New technology enabling the automated monitoring of moths has been put to rigorous testing in tropical conditions in Panama by an international team including researchers from UKCEH. Dr Tom August explains more...
The rustling sounds of howler monkeys passing through the canopy is abruptly interrupted by a wail of excitement as one of our entomologists spots a butterfly flitting through the dappled light, “WOW! Oh boy! Did you see that?!”
Our team was in Panama to test new technology for monitoring moths during the night, but in the day we made the most of our time in one of the most biodiverse regions of the world.
Back at the research station we set about assembling our moth monitoring systems. Batteries on charge, SD cards readied, and we all try to keep our expectations in check. After all, this is the first time anyone has tried any of these automated insect monitoring systems in the tropics where the heat and humidity is intense.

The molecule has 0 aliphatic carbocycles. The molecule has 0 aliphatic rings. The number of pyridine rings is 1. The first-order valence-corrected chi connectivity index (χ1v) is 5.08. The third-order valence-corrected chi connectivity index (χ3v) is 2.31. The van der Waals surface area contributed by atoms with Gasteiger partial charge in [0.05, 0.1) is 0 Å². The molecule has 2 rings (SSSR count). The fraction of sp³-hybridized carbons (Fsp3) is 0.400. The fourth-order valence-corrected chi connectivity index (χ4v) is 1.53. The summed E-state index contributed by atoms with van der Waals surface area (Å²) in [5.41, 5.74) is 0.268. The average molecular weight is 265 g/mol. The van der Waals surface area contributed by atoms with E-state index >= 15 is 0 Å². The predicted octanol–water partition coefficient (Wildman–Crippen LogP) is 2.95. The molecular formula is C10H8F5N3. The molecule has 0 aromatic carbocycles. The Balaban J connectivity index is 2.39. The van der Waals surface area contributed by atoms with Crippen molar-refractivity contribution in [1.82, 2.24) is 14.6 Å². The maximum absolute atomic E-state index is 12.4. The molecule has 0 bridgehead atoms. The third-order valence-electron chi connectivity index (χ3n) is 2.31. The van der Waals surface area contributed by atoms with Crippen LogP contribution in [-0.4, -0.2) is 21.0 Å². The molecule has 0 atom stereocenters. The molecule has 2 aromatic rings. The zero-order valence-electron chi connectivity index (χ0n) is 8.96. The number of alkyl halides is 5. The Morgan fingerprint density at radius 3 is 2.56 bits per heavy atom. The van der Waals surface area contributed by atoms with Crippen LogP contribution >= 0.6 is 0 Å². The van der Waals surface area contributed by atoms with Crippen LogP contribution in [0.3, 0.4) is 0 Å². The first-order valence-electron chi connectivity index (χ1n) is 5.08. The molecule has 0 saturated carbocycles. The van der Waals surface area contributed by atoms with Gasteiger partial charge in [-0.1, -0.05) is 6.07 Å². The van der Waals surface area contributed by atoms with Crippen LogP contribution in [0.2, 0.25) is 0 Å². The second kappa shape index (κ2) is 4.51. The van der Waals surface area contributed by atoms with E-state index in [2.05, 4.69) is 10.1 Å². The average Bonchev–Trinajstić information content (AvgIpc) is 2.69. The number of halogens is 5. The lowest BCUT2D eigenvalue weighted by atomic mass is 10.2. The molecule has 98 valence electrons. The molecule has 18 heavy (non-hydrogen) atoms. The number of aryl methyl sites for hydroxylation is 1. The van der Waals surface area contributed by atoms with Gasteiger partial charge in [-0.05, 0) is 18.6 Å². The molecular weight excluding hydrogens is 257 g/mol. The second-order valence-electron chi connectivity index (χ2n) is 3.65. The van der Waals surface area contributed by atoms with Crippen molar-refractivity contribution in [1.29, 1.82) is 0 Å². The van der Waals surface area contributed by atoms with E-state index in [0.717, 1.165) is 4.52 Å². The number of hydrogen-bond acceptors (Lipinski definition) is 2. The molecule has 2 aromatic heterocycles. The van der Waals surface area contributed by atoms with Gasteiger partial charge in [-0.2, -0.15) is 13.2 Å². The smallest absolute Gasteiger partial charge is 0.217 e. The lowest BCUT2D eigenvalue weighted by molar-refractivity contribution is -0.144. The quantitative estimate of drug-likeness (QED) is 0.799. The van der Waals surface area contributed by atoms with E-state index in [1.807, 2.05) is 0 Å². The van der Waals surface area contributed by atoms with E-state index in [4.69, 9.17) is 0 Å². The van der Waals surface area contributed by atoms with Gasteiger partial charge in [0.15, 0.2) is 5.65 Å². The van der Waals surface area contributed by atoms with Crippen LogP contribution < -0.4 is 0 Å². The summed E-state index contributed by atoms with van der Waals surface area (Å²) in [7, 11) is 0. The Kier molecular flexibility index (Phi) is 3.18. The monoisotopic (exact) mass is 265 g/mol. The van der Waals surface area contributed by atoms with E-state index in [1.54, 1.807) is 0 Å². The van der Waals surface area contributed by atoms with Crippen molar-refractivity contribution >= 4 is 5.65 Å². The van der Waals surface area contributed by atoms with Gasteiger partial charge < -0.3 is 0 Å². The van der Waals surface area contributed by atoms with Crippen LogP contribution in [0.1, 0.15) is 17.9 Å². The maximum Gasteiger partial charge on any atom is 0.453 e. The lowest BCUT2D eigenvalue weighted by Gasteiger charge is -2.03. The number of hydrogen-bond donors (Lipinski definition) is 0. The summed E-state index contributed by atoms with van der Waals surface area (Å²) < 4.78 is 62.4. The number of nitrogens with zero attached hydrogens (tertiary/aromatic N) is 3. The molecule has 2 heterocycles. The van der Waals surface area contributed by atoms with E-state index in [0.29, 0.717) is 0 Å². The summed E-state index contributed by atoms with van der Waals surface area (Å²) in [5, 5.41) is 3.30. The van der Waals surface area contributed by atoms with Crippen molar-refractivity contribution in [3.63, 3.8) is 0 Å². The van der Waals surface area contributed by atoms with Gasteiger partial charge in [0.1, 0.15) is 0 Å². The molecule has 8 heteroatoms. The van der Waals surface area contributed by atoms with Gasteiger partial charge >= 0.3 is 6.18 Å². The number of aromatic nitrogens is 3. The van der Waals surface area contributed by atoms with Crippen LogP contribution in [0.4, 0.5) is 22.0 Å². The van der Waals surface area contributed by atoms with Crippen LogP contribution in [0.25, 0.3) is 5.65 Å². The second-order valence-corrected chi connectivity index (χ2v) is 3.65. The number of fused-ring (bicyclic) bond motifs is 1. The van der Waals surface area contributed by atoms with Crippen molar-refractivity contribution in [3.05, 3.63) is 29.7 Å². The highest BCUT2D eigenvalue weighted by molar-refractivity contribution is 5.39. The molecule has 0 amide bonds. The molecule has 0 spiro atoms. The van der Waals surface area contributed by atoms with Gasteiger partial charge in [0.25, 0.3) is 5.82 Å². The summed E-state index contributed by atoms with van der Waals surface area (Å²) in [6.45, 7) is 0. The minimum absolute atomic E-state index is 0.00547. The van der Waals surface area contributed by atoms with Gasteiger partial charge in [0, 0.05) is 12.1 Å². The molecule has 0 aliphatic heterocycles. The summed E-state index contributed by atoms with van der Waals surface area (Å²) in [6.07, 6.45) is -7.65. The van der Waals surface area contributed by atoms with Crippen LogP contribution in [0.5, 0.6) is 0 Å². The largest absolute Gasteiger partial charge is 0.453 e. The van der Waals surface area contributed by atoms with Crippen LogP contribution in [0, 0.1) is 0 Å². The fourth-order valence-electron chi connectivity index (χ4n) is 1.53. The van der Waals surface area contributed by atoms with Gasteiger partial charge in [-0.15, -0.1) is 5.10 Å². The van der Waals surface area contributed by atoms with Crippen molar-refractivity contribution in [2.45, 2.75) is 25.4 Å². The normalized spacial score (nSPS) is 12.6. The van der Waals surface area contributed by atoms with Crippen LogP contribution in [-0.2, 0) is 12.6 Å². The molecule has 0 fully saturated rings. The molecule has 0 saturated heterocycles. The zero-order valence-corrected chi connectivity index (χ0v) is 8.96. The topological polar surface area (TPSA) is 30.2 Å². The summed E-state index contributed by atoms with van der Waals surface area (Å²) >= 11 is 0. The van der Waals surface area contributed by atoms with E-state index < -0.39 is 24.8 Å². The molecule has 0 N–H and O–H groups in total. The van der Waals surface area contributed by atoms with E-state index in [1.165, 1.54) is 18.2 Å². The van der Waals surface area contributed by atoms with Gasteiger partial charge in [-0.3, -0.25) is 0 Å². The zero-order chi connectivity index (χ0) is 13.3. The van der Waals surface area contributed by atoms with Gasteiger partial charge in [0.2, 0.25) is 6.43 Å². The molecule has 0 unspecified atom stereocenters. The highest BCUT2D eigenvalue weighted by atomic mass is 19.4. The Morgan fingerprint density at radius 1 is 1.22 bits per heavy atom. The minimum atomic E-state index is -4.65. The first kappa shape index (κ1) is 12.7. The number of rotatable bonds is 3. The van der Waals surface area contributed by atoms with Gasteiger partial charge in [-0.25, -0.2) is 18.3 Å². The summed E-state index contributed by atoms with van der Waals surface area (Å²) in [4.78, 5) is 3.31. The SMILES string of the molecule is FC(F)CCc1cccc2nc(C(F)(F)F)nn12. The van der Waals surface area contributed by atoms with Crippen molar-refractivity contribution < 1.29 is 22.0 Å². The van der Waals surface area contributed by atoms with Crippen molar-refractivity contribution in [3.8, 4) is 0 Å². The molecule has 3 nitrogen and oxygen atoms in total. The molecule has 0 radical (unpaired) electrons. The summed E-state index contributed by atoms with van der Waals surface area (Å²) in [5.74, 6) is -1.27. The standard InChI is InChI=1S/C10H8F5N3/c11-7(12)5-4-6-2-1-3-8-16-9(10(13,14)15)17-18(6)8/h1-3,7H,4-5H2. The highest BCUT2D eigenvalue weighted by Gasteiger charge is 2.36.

Our home for the week was Barro Colorado Island in the middle of the Panama Canal. The US-based Smithsonian Tropical Research Institute has been doing research here since the 1920s and it has everything needed for a successful trip. Accommodation, canteen, and a diverse and well-studied community of moth species.
The research team from Europe and North America have been motivated to explore new ways to monitor insect populations in the wake of shocking reports in recent years of large, long-term declines in insects as a result of human activity. Bringing together engineers, entomologists, computer vision experts, and data specialists, we were in Panama to work out if we can develop automated systems for monitoring insects. The systems use solar power to run for months at a time, and use the latest AI to analyse thousands of images collected each night.